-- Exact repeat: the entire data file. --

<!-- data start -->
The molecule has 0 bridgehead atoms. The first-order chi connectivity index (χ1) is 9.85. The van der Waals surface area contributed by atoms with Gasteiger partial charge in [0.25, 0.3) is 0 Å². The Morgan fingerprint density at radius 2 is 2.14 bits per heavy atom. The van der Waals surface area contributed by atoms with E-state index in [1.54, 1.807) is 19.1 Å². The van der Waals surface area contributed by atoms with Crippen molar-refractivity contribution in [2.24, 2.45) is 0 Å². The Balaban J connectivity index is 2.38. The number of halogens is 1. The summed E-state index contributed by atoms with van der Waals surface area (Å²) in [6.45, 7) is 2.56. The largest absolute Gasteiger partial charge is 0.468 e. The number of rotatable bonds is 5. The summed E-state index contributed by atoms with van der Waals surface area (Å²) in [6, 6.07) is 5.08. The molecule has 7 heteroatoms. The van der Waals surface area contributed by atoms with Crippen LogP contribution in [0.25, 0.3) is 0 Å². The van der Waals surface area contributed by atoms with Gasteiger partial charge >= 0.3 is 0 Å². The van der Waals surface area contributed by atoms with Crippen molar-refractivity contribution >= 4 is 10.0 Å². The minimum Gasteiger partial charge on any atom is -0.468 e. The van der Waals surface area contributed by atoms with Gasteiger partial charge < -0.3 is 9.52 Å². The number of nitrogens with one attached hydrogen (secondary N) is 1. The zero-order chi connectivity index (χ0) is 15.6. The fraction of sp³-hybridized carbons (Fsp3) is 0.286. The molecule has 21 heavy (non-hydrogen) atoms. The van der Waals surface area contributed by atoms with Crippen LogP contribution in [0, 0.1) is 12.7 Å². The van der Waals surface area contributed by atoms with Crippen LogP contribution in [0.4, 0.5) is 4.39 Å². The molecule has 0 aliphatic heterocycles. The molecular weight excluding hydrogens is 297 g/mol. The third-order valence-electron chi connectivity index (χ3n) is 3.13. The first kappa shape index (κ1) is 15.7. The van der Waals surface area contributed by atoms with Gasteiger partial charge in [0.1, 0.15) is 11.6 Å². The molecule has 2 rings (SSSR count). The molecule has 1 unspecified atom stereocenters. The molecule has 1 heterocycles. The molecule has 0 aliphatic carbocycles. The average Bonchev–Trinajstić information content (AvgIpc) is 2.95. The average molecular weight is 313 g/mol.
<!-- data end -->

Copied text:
The molecule has 0 bridgehead atoms. The first-order chi connectivity index (χ1) is 9.85. The van der Waals surface area contributed by atoms with Gasteiger partial charge in [0.25, 0.3) is 0 Å². The Morgan fingerprint density at radius 2 is 2.14 bits per heavy atom. The van der Waals surface area contributed by atoms with E-state index in [1.54, 1.807) is 19.1 Å². The van der Waals surface area contributed by atoms with Crippen molar-refractivity contribution in [2.24, 2.45) is 0 Å². The Balaban J connectivity index is 2.38. The number of halogens is 1. The summed E-state index contributed by atoms with van der Waals surface area (Å²) in [6.45, 7) is 2.56. The largest absolute Gasteiger partial charge is 0.468 e. The number of rotatable bonds is 5. The summed E-state index contributed by atoms with van der Waals surface area (Å²) in [6, 6.07) is 5.08. The molecule has 7 heteroatoms. The van der Waals surface area contributed by atoms with Crippen LogP contribution in [0.25, 0.3) is 0 Å². The van der Waals surface area contributed by atoms with Gasteiger partial charge >= 0.3 is 0 Å². The van der Waals surface area contributed by atoms with Crippen molar-refractivity contribution >= 4 is 10.0 Å². The minimum Gasteiger partial charge on any atom is -0.468 e. The van der Waals surface area contributed by atoms with Gasteiger partial charge < -0.3 is 9.52 Å². The number of nitrogens with one attached hydrogen (secondary N) is 1. The zero-order chi connectivity index (χ0) is 15.6. The fraction of sp³-hybridized carbons (Fsp3) is 0.286. The molecule has 21 heavy (non-hydrogen) atoms. The van der Waals surface area contributed by atoms with Crippen LogP contribution in [0, 0.1) is 12.7 Å². The van der Waals surface area contributed by atoms with Crippen LogP contribution in [0.4, 0.5) is 4.39 Å². The molecule has 0 aliphatic heterocycles. The molecular weight excluding hydrogens is 297 g/mol. The third-order valence-electron chi connectivity index (χ3n) is 3.13. The first kappa shape index (κ1) is 15.7. The van der Waals surface area contributed by atoms with Gasteiger partial charge in [0.1, 0.15) is 11.6 Å². The molecule has 2 rings (SSSR count). The molecule has 1 unspecified atom stereocenters. The molecule has 1 heterocycles. The molecule has 0 aliphatic carbocycles. The average Bonchev–Trinajstić information content (AvgIpc) is 2.95. The average molecular weight is 313 g/mol.